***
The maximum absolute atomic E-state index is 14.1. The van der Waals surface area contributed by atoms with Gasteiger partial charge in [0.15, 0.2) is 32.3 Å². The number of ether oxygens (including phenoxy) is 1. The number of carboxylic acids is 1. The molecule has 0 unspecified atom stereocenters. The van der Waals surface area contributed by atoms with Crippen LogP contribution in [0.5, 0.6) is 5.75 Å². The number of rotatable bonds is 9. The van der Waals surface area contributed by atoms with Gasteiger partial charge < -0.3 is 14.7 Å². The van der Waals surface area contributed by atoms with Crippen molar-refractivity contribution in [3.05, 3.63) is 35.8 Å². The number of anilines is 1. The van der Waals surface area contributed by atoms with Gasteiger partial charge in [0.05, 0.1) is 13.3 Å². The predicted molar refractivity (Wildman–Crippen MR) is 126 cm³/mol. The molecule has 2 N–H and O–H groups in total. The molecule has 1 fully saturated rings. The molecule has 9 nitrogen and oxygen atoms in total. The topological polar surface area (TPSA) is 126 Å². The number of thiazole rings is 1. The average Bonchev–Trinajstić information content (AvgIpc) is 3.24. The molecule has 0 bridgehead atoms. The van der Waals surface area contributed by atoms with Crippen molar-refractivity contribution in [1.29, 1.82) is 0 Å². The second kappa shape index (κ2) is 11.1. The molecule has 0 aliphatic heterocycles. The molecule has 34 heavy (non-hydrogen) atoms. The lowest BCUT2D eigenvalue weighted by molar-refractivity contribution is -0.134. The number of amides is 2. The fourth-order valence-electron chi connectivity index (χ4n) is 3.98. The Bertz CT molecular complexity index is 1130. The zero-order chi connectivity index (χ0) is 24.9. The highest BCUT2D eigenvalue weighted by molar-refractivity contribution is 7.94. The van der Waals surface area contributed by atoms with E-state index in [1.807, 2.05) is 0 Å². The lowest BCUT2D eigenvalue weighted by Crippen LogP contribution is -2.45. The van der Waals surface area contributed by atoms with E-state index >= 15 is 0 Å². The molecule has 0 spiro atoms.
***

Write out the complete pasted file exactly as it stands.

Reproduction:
The maximum absolute atomic E-state index is 14.1. The van der Waals surface area contributed by atoms with Gasteiger partial charge in [0.15, 0.2) is 32.3 Å². The number of ether oxygens (including phenoxy) is 1. The number of carboxylic acids is 1. The molecule has 0 unspecified atom stereocenters. The van der Waals surface area contributed by atoms with Crippen LogP contribution in [0.5, 0.6) is 5.75 Å². The number of rotatable bonds is 9. The van der Waals surface area contributed by atoms with Gasteiger partial charge < -0.3 is 14.7 Å². The van der Waals surface area contributed by atoms with Crippen molar-refractivity contribution in [3.05, 3.63) is 35.8 Å². The number of anilines is 1. The van der Waals surface area contributed by atoms with Gasteiger partial charge in [0.05, 0.1) is 13.3 Å². The predicted molar refractivity (Wildman–Crippen MR) is 126 cm³/mol. The molecule has 2 N–H and O–H groups in total. The molecule has 1 fully saturated rings. The molecule has 9 nitrogen and oxygen atoms in total. The topological polar surface area (TPSA) is 126 Å². The number of thiazole rings is 1. The average Bonchev–Trinajstić information content (AvgIpc) is 3.24. The molecule has 0 bridgehead atoms. The van der Waals surface area contributed by atoms with Crippen molar-refractivity contribution in [1.29, 1.82) is 0 Å². The second kappa shape index (κ2) is 11.1. The molecule has 0 aliphatic heterocycles. The molecule has 34 heavy (non-hydrogen) atoms. The lowest BCUT2D eigenvalue weighted by molar-refractivity contribution is -0.134. The number of amides is 2. The fourth-order valence-electron chi connectivity index (χ4n) is 3.98. The Bertz CT molecular complexity index is 1130. The zero-order chi connectivity index (χ0) is 24.9. The highest BCUT2D eigenvalue weighted by molar-refractivity contribution is 7.94. The van der Waals surface area contributed by atoms with E-state index in [1.807, 2.05) is 0 Å². The lowest BCUT2D eigenvalue weighted by Crippen LogP contribution is -2.45. The van der Waals surface area contributed by atoms with E-state index >= 15 is 0 Å². The molecule has 0 spiro atoms.